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Glasgow scientist recognised for work to improve farm animal welfare
Dr Dorothy McKeegan received her award at the Humane Slaughter Association's conference.

Dr Dorothy McKeegan receives the 2019 Humane Slaughter Award

A senior lecturer in animal welfare and ethics has been given a special award for her research to improve the welfare of farm animals.


Dr Dorothy McKeegan from the University of Glasgow received the 2019 Humane Slaughter Award for her groundbreaking work into the welfare impacts of controlled atmosphere stunning (CAS), as well as her contribution to protecting animal welfare at slaughter.


She received the award on Wednesday (9 October) at the Humane Slaughter Association’s (HSA) conference, during which she presented a paper on Low Atmospheric Pressure Stunning (LAPS) for poultry in pigs.


Professor Malcolm Mitchell, who nominated Dr McKeegan for the award, said: “She is an inspirational scientist, in a demanding area of research, motivating and training the next generation of scientists to work in this challenging field.”

Dr Robert Hubrecht, chief executive and scientific director of HSA added: “Collectively, Dr McKeegan’s work represents an outstanding and sustained contribution to the field of animal welfare at the time of killing. Her research has had significant real-world impacts, with ongoing influence both practically and in policy development.”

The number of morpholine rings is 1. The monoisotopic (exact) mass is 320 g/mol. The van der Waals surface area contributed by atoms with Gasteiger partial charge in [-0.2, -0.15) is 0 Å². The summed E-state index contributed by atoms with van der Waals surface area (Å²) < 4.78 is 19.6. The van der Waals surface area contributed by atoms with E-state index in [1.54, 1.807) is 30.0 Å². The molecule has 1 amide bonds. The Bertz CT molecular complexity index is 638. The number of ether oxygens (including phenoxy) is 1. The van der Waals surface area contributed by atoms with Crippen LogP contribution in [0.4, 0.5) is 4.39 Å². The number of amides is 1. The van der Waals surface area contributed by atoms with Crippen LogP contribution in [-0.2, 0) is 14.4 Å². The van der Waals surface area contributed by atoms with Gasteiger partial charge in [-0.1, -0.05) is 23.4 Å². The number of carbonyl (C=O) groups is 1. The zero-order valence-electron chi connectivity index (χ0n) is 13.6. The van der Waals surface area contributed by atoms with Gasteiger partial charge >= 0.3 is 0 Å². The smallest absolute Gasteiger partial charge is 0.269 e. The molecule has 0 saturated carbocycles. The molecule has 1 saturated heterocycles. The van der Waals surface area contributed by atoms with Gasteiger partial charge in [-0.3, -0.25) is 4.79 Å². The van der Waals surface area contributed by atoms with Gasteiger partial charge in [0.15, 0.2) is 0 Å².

Dr McKeegan’s extensive research career has focussed on welfare at slaughter or killing, combining behavioural approaches with physiological and neurophysiological techniques.

She pioneered the first comprehensive research into the welfare impacts of CAS and her findings had a substantial and international influence on poultry welfare. Indeed, they directly informed the choice of permitted gas mixtures for the killing of poultry in the EU.

More recently, Dr McKeegan was invited to lead an international research team carrying out a welfare assessment on LAPS and was instrumental in producing an application to the European Commission to allow its use in poultry. 

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AWF Student Grant open for submissions

News Story 1
 Applications are open for the Animal Welfare Foundation (AWF) Student Grant Scheme for innovative research projects designed to impact animal welfare.

Undergraduate and postgraduate students of veterinary science, veterinary nursing, agriculture studies and animal welfare are invited to submit their proposals to undertake research projects next year.

Grants are decided based on the project’s innovation, relevance to topical animal welfare issues and ability to contribute towards raising animal welfare standards. For more information visit animalwelfarefoundation.org.uk.  

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